The Brooklyn Academy of Music buzzed with the commotion of a couple thousand local music lovers who pushed the stately venue to capacity on the last night of Crossing Brooklyn Ferry festival. The crowd, now well accustomed to the environment, diffused through all three venues at BAM -- the Howard Gilman Opera House, BAM Rose Cinemas and BAM Café -- like blood cells in a body.
Upstairs at BAM Café, where brisket sandwiches and chicken kabobs were served with $7 locally brewed beer, the Austin band Pure X played an early set while the sun still streamed in through the windows. The music was appropriately dreamy, with languid licks of distorted guitar that went on for what seemed like minutes. Lead singer Nate Grace wore his long hair in the sort of hippy braids that usually signify peace and love. But he sang with real pain and passion, as if he were straining to exorcise inner demons. Pure X release a new collection of slow, hazy daydream rock called “Crawling Up the Stairs” via Acephale May 7.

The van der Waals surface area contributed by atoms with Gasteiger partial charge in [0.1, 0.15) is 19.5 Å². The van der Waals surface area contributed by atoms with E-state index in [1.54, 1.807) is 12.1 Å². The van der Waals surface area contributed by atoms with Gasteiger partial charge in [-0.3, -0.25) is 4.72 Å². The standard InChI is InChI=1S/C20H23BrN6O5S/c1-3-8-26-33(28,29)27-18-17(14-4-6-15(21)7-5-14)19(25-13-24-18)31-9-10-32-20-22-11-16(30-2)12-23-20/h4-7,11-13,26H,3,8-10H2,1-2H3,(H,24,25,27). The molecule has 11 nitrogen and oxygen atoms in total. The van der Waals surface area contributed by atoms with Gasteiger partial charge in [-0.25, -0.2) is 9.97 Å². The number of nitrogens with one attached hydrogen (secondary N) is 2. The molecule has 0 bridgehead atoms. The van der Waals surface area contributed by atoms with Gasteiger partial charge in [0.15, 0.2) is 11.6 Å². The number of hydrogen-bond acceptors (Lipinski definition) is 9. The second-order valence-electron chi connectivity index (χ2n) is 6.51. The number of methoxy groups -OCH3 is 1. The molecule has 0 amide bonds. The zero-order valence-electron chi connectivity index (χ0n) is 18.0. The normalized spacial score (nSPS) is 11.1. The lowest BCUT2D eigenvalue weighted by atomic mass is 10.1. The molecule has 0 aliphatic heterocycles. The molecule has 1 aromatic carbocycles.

In the Opera House, Matthew Houck of Phosphorescent held a packed crowd captivated with his delicate voice and sweeping, elegant folk rock. The songs were given extra heft by a six-piece band that included organ and keyboard players and an extra percussionist. Phosphorescent’s latest single “Song for Zula,” from acclaimed new album “Muchacho,” was a crowd favorite, eliciting whistles and cheers at the end of a mesmerizing six minutes. The performance as a whole was rich and varied, at one moment picking up to a rollicking pace and at another slowing down to an intimate crawl.
The festival built to crescendo as closing night headliner TV On the Radio took the stage. The hometown band had a massive banner printed with a galaxy of stars as its backdrop, and it glowed and flickered with changes of the light. At the start of foot-stomping opening track “Halfway Home,” the building itself hummed with kinetic energy. And the performance didn’t let up from there. Lead singer Tunde Adebimpe darted across the stage, adopting a serpentine shimmy that made him seem like a man possessed. Producer Dave Sitek’s hands were a blur as he shredded his guitar, filling the room with a cacophonous drone that was occasionally punctuated with blasts of trombone. During barnburner “Wolf Like Me,” the normally soulful and pensive co-songwriter and vocalist Kyp Malone jumped up and down and whipped circles with his dreadlocked hair. At the end of that song, Adebimpe did a somersault and landed on his back. He laid there for a beat, staring up at the stars, taking in the moment and catching his breath.